Line – Everybody has done some type of line dancing in their past. Example of such a dance is the “electric slide”. Line dancing is a choreographed dance which groups of people dance in parallel lines following a sequence of steps. Line dancers to not touch each other as in other types of dancing

    Contra – Contra dancing in layman’s terms is folk dancing as a group. Pairs of couples face each other in parallel lines and dance to live music in a family type atmosphere.

    *There are many other forms of dancing around the globe. The above was used to give a general presentation of the types of dance that can be found.

    Not To Dance

    More often than not, Pentecostals and other traditional Christian denominations will side on the part that a Christian is not to dance because it brings about sexual innuendos and was used to worship pagan gods. First, denominations categorize dancing as lascivious behavior.  Lasciviousness is defined by Merriam-Webster Dictionary is “wantonness”. Wantonness is described as unruly, undisciplined, playful mischievous, lustful, and sensual behavior. Holman’s Bible Dictionary defines lasciviousness as “unbridled expression of sexual urges”. The book Galatians, Ephesians, and 1Peter warn a Christian not to follow in step with this type of behavior for they are the works of the flesh (Gal 5:19; Eph 4:19; 1Pet 4:3).

    It doesn’t take a Biblical scholar, or a person graced with the gift of discernment to recognize that many of the bars, discos, lounges, and clubs consist of men and women engaging in lascivious behavior. Dancing in the hands of a person that is not saved is a sexual weapon used to manifest and project sexual urges. Take such dances that involve grinding, humping, touching, and kissing. Yet, any type of activity in the hands of someone that is unsaved can be abused and misused to fulfill a lustful and fleshly desire. Take for instance, the act of sexual intercourse. God created sex to be between a husband and wife. However, this sacred act has been taken out of the confines of marriage and the church and has been pimped out and prostituted among the streets. The question we must ask ourselves now is, Because the world abuses it should a Christian not use it?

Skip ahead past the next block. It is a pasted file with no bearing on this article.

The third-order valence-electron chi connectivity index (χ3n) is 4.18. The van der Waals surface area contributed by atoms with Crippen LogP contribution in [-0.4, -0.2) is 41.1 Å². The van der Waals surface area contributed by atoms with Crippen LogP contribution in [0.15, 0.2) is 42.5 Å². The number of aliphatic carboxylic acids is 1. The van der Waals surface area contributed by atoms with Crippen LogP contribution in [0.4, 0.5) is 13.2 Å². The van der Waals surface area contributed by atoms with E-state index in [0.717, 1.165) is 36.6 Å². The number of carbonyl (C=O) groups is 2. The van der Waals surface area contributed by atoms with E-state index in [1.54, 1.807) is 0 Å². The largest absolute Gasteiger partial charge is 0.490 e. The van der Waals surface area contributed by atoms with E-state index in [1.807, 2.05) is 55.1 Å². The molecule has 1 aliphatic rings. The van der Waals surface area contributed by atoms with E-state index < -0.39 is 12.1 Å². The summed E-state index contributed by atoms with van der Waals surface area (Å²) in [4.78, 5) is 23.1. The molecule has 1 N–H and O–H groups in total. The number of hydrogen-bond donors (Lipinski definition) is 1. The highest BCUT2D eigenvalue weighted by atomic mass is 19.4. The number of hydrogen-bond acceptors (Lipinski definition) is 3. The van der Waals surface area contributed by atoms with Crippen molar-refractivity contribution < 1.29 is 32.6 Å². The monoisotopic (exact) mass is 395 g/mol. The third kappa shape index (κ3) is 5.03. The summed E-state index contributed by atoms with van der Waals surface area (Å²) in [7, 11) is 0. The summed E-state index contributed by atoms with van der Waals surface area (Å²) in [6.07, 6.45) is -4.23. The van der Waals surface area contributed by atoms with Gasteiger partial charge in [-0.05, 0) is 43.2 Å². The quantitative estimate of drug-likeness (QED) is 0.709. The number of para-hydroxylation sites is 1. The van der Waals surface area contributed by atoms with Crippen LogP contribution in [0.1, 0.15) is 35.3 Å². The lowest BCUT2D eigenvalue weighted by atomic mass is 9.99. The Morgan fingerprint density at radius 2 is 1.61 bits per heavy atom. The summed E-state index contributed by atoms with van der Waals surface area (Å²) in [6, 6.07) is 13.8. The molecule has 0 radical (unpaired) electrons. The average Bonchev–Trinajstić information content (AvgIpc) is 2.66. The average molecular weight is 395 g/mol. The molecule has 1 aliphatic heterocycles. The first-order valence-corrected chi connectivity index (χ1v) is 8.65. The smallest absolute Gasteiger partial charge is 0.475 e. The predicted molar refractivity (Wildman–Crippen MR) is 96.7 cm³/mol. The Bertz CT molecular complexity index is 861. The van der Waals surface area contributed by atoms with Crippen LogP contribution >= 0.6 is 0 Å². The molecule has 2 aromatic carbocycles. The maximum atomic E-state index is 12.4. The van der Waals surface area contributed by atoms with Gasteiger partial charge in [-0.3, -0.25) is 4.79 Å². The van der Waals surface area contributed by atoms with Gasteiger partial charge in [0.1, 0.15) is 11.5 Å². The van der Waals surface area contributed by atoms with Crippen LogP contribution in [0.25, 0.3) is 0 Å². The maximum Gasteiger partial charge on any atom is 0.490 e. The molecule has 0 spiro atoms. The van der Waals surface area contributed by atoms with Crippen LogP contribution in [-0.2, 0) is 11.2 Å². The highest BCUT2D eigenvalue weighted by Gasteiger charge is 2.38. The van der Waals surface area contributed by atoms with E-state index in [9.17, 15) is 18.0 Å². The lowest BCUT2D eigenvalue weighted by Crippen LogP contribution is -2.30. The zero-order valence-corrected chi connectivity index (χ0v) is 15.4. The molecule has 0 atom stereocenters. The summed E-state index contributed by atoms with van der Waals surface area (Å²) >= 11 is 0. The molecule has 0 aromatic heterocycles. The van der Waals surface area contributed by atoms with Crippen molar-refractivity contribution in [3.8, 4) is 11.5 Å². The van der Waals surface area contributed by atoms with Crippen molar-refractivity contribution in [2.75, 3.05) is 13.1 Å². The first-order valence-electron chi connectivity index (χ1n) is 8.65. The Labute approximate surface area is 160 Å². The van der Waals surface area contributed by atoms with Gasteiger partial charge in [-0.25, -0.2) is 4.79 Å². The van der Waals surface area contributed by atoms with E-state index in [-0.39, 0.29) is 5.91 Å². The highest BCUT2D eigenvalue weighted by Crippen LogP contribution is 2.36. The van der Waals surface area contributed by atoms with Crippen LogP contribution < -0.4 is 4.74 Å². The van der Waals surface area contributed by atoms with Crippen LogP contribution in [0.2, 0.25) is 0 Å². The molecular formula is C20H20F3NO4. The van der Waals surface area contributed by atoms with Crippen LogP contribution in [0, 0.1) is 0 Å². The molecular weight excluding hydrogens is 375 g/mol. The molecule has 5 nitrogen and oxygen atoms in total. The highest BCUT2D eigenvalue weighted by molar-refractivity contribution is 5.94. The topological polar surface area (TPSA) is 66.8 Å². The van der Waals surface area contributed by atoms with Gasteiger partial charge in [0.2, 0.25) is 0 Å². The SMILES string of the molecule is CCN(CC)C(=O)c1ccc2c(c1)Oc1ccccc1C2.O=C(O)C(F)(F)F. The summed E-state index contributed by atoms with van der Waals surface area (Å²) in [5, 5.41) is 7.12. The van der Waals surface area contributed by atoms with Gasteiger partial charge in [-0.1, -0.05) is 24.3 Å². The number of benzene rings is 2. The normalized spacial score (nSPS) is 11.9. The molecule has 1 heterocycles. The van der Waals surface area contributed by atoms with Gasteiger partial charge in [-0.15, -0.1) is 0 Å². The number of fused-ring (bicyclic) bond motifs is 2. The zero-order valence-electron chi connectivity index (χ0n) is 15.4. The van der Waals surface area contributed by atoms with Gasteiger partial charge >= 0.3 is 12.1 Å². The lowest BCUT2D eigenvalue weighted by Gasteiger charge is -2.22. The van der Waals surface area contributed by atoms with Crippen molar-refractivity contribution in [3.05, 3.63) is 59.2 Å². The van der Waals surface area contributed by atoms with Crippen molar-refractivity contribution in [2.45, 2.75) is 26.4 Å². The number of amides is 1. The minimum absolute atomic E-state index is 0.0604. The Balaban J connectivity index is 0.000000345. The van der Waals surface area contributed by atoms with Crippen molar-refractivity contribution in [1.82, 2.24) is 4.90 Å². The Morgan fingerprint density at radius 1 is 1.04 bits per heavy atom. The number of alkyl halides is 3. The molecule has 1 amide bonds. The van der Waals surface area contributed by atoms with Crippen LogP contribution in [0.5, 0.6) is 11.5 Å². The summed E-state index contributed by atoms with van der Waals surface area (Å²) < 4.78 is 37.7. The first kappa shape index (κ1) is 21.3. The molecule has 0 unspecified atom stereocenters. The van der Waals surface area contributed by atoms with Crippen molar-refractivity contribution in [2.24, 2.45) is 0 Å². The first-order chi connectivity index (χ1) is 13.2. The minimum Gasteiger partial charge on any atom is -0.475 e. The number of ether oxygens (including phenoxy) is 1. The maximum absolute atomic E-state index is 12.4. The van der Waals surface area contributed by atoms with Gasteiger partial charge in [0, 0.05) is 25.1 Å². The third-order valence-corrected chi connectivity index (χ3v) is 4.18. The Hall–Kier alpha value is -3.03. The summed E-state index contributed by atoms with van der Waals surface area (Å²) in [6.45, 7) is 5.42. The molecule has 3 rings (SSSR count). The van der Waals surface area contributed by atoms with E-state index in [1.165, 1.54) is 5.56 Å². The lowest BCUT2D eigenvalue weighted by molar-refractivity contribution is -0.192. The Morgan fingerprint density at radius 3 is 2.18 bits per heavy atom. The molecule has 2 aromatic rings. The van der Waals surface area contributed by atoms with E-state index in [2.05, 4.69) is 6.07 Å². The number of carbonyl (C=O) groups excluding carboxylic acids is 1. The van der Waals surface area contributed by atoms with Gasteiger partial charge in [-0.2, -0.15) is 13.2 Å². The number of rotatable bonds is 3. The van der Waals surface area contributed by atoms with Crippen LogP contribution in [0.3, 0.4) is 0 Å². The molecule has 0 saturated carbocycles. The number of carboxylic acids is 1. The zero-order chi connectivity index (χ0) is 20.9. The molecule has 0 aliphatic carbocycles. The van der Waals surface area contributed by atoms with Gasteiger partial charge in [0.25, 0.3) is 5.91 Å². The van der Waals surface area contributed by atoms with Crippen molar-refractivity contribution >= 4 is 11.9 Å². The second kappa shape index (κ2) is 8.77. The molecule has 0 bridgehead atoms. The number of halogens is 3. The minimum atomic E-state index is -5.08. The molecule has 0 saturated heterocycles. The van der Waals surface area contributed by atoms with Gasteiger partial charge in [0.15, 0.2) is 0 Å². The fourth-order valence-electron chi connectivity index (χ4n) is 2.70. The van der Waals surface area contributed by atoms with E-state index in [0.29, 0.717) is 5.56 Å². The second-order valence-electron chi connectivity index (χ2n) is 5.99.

Secondly, often during pagan rituals dancing was used as a form of worship that was utilized because it sensationalized the experience. An example from the Bible comes about in the earliest reference of dancing recorded in the Bible in Exodus chapter 32. Moses and Joshua came down from Mt. Sinai after receiving the Ten Commandments and observe the Israelites dancing around the golden calf.  Additionally, the activities surrounding Elijah’s contest with the prophets of Baal at Mt. Carmel took describes the priest of Baal cutting themselves, screaming, shouting, and dancing around the altar. None of which worked (1Kings 18:25-29).

    Dancing was also mentioned when the daughter of Herodias entertained King Herod on his birthday, which pleased him. Taking advantage of the situation Herodias asked for the head of John the Baptist that was granted by the command of Herod (Matt 14). These two instances bring about the negative outlook of dancing from a Scriptural perspective.